The Ohio Department of Health is now tracking probable cases of COVID-19 in the state through a detailed case definition that the department says will help them study the spread of the virus.
The CDC is asking states to start tracing presumptive cases of COVID-19, under a case definition issued by the Council of State and Territorial Epidemiologists. Ohio had only been reporting lab-confirmed cases, but testing remains severely limited so not everyone who likely has the disease will get a test.
Gov. Mike DeWine says he wants to make sure the state remains transparent, so the probable cases and the confirmed cases through tests will be presented separately.
DeWine says the probable cases gives the state another statistic to follow and see if it's trending up or down.
"I would not think when we take those in connection with the old numbers and look at both of them at the same time, I would be surprised if they tell us something different," says DeWine.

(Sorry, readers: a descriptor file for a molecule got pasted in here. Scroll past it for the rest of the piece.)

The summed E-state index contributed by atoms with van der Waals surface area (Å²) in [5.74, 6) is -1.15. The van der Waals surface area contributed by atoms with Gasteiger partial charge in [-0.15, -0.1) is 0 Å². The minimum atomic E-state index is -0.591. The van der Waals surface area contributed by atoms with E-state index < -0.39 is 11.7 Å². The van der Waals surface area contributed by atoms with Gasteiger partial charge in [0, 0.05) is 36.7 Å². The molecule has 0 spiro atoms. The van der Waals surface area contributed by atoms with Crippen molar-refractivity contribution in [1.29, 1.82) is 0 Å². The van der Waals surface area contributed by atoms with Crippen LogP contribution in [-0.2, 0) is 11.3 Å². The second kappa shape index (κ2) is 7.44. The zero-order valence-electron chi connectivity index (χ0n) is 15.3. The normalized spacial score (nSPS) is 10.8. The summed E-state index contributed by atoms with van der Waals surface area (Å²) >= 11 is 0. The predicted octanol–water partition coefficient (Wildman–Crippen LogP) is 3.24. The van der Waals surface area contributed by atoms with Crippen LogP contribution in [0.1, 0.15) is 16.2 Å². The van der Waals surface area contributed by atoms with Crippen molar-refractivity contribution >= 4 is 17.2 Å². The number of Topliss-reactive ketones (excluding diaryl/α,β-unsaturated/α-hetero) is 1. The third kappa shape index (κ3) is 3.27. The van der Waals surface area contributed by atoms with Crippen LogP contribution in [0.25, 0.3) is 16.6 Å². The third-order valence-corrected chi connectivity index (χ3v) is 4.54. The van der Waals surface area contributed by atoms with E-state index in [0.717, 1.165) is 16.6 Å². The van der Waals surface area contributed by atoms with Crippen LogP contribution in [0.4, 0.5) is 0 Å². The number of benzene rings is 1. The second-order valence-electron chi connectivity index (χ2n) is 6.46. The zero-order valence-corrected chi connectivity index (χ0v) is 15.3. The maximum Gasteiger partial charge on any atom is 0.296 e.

The administration says the new case definition model can help the state track the virus in several situations such as in large residential facilities like nursing homes.
Ohio will also begin counting cases found using a new antibody test that identifies those who may not have had symptoms or had a mild case of COVID-19 and were never tested.
As of Sunday, Ohio has 6,518 confirmed cases of COVID-19 and 86 probable cases. The state also recorded 248 confirmed deaths, and five deaths under the CDC's expanded definition.
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